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Red and black all over

By sriktemp

Section: Arts

February 29, 2008

The Academy Awards, that world-renowned ceremony of iconic golden statuettes, turned 80 this year and I am sad to report that its age is starting to show, if not in the ceremony itself, then on the red carpet at least.

I had high expectations for the red carpet arrivals, considering that some of the nominees up for Oscars at Sunday night’s ceremony included fresh-faced nominees for Best Actress in a Leading Role, Ellen Page and Marion Cotillard (who went on to win this category). However Page’s youthful exuberance and Cotillard’s international flair were poor signifiers of what could be expected in the way of the catwalk that is the red carpet.

After many tension-wracked weeks over the writers’ strike, I expected this Oscars to be an opportunity for Hollywood to put aside any bad feelings, focus on the positive aspects of the entertainment industry and let its hair down a little, eventually coming to fruition in the red carpet style of the stars.

It was disappointing to see so many stars opt for the black dress standby, such as Laura Linney, who wore a silk Michael Kors gown with a bustle-back. While this color almost always guarantees elegance, it is hard to call it original or refreshing anymore.

Even those stars who tried their hand at reinventing the wheel in the shape of the black dress failed to inject this color with any excitement. Jennifer Garner chose a silk taffeta Oscar de la Renta fishtail gown that, even with its cascades of ruffles, did not make a memorable statement. Nicole Kidman picked diamonds as her weapon of choice and paired a custom Balenciaga column gown with a 1,399-carat diamond necklace. As impressive as the multi-strand necklace was, it clashed poorly with the neckline of Kidman’s dress, making it appear like a hastily put together ensemble.

Hillary Swank wore a sheer Atelier Versace black gown, which coupled with Swank’s pale complexion, caused her to fade into the background. While Kristen Chenoweth also wore a sheer black gown (this one by Armani Privé), she managed to wow the observer by picking the perfect dress that does not overwhelm her petite frame and yet stands out.

The most disappointing dress choice of the evening was Ellen Page’s vintage black Jean Louis Scherrer gown. The loose fit and its floor-grazing length managed to make Page simultaneously look like an 80-year-old grandmother in a muumuu and a toddler playing dress up.

Stars like Katherine Heigl in Escada and Anne Hathaway in Marches swathed themselves in the normally vivacious color red. However the popularity of the color among Oscar guests this year dampened its ability to impress.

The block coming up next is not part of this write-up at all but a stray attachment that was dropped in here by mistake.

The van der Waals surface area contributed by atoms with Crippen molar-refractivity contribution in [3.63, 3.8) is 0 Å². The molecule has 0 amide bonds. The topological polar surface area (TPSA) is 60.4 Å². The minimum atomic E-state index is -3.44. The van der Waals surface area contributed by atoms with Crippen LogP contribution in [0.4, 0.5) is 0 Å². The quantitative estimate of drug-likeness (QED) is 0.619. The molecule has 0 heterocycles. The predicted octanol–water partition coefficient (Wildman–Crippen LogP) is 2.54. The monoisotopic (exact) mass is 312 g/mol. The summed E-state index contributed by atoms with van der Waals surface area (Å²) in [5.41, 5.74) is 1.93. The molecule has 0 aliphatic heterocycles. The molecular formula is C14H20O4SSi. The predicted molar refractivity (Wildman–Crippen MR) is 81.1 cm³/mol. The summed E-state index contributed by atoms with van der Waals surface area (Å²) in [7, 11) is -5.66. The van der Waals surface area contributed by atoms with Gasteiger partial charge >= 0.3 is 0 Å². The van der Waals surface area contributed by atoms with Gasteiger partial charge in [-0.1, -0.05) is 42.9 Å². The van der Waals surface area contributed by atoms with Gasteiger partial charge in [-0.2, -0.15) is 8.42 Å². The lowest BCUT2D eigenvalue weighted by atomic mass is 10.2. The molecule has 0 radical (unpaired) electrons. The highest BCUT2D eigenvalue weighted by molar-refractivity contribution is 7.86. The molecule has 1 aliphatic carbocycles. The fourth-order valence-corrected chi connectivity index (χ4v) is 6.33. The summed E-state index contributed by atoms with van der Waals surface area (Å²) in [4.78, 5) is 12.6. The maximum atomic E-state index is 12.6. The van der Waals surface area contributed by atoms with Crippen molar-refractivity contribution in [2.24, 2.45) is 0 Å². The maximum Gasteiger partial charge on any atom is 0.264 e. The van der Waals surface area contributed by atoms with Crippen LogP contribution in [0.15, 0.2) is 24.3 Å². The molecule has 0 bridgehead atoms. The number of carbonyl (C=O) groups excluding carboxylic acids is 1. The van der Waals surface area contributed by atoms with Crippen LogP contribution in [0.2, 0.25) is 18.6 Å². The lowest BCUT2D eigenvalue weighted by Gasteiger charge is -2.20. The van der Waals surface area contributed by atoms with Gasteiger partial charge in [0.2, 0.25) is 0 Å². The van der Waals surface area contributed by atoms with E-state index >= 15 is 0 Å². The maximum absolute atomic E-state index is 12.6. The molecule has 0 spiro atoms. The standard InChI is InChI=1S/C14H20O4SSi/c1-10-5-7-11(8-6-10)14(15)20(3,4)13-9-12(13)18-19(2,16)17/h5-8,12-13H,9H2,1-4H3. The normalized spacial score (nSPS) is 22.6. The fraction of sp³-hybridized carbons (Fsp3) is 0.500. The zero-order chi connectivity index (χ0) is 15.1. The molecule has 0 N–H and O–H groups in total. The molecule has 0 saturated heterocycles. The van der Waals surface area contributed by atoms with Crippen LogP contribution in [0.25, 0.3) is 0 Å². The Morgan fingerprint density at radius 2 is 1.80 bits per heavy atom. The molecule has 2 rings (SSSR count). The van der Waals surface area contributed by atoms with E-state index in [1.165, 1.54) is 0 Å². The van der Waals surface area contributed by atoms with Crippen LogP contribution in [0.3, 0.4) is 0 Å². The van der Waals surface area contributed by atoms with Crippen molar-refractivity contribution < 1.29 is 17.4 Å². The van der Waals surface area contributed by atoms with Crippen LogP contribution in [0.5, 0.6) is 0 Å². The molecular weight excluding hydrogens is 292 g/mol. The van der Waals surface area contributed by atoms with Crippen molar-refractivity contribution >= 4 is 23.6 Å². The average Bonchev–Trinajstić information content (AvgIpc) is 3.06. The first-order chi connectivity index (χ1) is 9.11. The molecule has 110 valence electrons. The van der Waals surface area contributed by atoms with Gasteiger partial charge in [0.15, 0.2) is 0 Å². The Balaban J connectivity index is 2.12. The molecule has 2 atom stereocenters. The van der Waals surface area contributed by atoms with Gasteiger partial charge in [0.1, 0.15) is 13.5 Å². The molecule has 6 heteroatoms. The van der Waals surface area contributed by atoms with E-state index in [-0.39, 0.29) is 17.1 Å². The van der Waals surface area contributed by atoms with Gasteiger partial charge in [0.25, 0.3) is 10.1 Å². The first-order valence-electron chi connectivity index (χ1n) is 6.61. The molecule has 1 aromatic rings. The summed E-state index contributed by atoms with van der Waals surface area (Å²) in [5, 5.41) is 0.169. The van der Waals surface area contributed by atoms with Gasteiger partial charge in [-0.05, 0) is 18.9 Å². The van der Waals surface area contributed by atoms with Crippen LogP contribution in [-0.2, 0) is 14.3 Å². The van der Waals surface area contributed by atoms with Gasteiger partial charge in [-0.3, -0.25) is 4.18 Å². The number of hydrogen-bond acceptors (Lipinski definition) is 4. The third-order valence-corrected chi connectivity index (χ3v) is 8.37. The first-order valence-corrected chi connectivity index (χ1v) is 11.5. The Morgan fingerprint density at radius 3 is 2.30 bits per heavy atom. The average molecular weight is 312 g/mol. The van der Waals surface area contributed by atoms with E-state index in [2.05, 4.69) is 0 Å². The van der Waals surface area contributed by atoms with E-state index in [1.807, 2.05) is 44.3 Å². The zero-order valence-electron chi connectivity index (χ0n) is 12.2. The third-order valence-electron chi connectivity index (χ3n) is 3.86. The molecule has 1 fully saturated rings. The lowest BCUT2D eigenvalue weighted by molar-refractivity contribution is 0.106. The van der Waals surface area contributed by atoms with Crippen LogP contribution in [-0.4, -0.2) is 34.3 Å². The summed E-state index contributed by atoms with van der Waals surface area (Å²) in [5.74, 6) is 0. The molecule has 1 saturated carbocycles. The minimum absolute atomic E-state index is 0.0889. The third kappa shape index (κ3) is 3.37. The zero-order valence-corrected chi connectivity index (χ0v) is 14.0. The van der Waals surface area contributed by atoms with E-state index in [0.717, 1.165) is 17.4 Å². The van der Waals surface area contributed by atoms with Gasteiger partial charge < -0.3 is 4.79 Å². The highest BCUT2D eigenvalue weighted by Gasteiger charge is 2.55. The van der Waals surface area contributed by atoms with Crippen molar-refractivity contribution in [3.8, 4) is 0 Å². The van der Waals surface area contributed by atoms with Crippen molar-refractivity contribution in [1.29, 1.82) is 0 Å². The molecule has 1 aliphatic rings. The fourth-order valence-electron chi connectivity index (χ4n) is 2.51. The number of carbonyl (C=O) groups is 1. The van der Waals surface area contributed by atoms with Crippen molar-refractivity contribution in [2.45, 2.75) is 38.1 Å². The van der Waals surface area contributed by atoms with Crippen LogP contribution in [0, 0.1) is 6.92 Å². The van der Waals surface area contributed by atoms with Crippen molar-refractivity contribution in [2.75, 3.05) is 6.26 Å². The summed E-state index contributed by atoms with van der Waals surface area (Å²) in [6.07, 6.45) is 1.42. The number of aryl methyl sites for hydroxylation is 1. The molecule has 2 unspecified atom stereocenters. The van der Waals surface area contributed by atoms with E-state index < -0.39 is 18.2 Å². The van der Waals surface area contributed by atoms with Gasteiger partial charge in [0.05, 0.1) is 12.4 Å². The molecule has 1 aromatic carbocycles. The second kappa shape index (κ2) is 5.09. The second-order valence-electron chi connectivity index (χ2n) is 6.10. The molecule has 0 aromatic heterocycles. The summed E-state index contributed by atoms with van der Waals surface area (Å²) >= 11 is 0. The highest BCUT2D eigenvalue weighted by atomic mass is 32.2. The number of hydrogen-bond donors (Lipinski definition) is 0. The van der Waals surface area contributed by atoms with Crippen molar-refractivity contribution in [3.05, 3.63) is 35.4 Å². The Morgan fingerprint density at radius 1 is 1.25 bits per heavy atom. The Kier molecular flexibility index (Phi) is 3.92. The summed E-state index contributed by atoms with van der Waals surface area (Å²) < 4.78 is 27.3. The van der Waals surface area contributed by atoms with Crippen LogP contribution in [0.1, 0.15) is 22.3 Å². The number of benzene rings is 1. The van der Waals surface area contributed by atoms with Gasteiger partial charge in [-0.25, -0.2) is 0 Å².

One red dress that caught my attention in particular was the scarlet cap-sleeve Valentino chiffon one worn by teenybopper Miley Cyrus. While the dress was simple and unembellished, it still seemed too elegant for any 15-year-old, even one that sells out concerts nationwide, to pull off.

To give her red dress an extra boost, venerated actress Helen Mirren wore a ruby red satin Georges Chakra gown with three-quarter-length Swarovski crystal sleeves.

Heidi Klum wore the definitive red dress of the evening, an Haute Couture by John Galliano silk taffeta gown. The voluminous dress will be auctioned off online to benefit the Heart Truth charity.

Safety and timelessness was the main theme conveyed by stars’ Academy Awards fashion choices, thus putting a spotlight on anyone who deviated from this black and red palette.

Wearing the underrepresented color white, Dreamgirls star Jennifer Hudson wore a beaded Roberto Cavalla halter gown. It seems that Hudson’s fashion sense has done a complete 180, judging from the oddly proportioned bolero she wore to last year’s ceremony. It is nice to see that she has learned that “less is more.”

However, Cate Blanchett wore the most original dress, a Dries van Note halter gown with floral beading on the skirt. Its navy blue sheath-bejeweled collar combination, as well as the floral imprint, made it one of the more interesting Oscars outfits.

While this year’s Oscars fashions did achieve the required degree of elegance, they failed to reflect the zeal and creativity that Hollywood is known for. It’s hard to pin down the exact reason for this insistence on a timeless look. Perhaps it is out of respect for the writer’s strike, or maybe the threat of a recession is so strong as to prompt movie stars to seek a more conservative, recyclable look? Whatever the reason, one can only hope that Hollywood fashion icons and stylists find a new source of inspiration in time for next year’s ceremony.dc02290808.jpg

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